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When I try the last example from perlfaq5: How-do-I-count-the-number-of-lines-in-a-file? I get an error-message. What should I do to get the script working?

#!/usr/local/bin/perl -T
use warnings;
use 5.012;

$ENV{PATH} = undef;

my $filename = 'perl2.pl';

if( $filename =~ /^([0-9a-z_.]+)\z/ ) {
    my $lines = `/usr/bin/wc -l $1`;
    print $lines;
}

Output:

Insecure $ENV{ENV} while running with -T switch at ./perl1.pl line 10.
share|improve this question
    
Good question. But BTW, even though wc -l is likely to be the fastest on a big file, trying to grab the filename with a regex like this will fail on filenames containing unusual characters (and if you relax the regex, you'll need to add quotes to the shell command, and you'll never be certain you've quoted everything exactly right...) –  j_random_hacker Dec 29 '10 at 7:22
    
Is there an other way to untaint the file-name? –  sid_com Dec 29 '10 at 9:43
    
The security chapter in Mastering Perl pulls together just about everything you need to know about tainting. –  brian d foy Dec 29 '10 at 15:49
    
No one sane uses tainting, just delete the -T and let it run. –  Evan Carroll Dec 24 '12 at 21:00

1 Answer 1

up vote 4 down vote accepted

2nd Edition of Answer

The perldoc perlsec manual describes taint mode (there is also perldoc Taint for a module related to Taint mode).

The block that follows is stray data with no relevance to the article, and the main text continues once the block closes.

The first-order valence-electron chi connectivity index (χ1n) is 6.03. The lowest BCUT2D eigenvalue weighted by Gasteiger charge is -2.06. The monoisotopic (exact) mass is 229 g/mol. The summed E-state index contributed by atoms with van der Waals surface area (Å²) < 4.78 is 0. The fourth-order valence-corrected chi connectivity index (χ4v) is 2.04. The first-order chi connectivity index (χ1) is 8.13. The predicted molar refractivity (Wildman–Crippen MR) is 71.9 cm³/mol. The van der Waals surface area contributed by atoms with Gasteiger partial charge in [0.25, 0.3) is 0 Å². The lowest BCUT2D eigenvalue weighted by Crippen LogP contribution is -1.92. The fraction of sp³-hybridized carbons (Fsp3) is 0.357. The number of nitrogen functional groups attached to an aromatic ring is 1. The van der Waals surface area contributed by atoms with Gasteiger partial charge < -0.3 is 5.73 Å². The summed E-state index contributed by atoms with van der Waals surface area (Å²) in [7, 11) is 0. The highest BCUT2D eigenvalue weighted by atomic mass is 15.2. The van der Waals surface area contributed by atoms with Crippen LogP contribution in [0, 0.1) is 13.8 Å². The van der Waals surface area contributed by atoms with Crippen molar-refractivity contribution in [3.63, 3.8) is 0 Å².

In part, it illustrates:

$path = $ENV{'PATH'};       # $path now tainted

$ENV{'PATH'} = '/bin:/usr/bin';
delete @ENV{'IFS', 'CDPATH', 'ENV', 'BASH_ENV'};

$path = $ENV{'PATH'};       # $path now NOT tainted
system "echo $data";        # Is secure now!

After the $ENV{PATH} = undef; in your code, I was warned about CDPATH. So, adapting that code, I used (perl2.pl again):

#!/usr/bin/env perl -T
use warnings;
use 5.012;

delete @ENV{'PATH', 'IFS', 'CDPATH', 'ENV', 'BASH_ENV'};

my $filename = 'perl2.pl';

if ($filename =~ /^([0-9a-z_.]+)\z/)
{
    my $lines = `/usr/bin/wc -l $1`;
    print $lines;
}

With the answer '13 perl2.pl' this time. This is far less draconian than the 1st Edition of the answer.

1st Edition of Answer

This draconian solution 'works':

#!/usr/bin/env perl -T
use warnings;
use 5.012;

foreach my $env (keys %ENV)
{
    undef $ENV{$env};
}

my $filename = 'perl2.pl';

if ($filename =~ /^([0-9a-z_.]+)\z/)
{
    my $lines = `/usr/bin/wc -l $1`;
    print $lines;
}

If the script is called 'perl2.pl', then running perl -T perl2.pl yields the answer '16 perl2.pl' (if you don't have any trailing blank lines).

I call it 'draconian' because I've unset every environment variable, piecemeal.

share|improve this answer
    
I suppose you didn't try your examples with a the "#!/usr/bin/env perl -T" Shebang. –  sid_com Dec 29 '10 at 9:29
1  
foreach my $env (keys %ENV) { undef $ENV{$env}; } Why undef instead of delete? Why not local %ENV = (); to empty the hash in one instruction? ↑ sid_com above ↑ hints that env perl -T does not work. Improve all this. –  daxim Dec 29 '10 at 11:00
    
@daxim: because it is Perl, TMTOWTDI, and it was late at night. –  Jonathan Leffler Dec 29 '10 at 14:15

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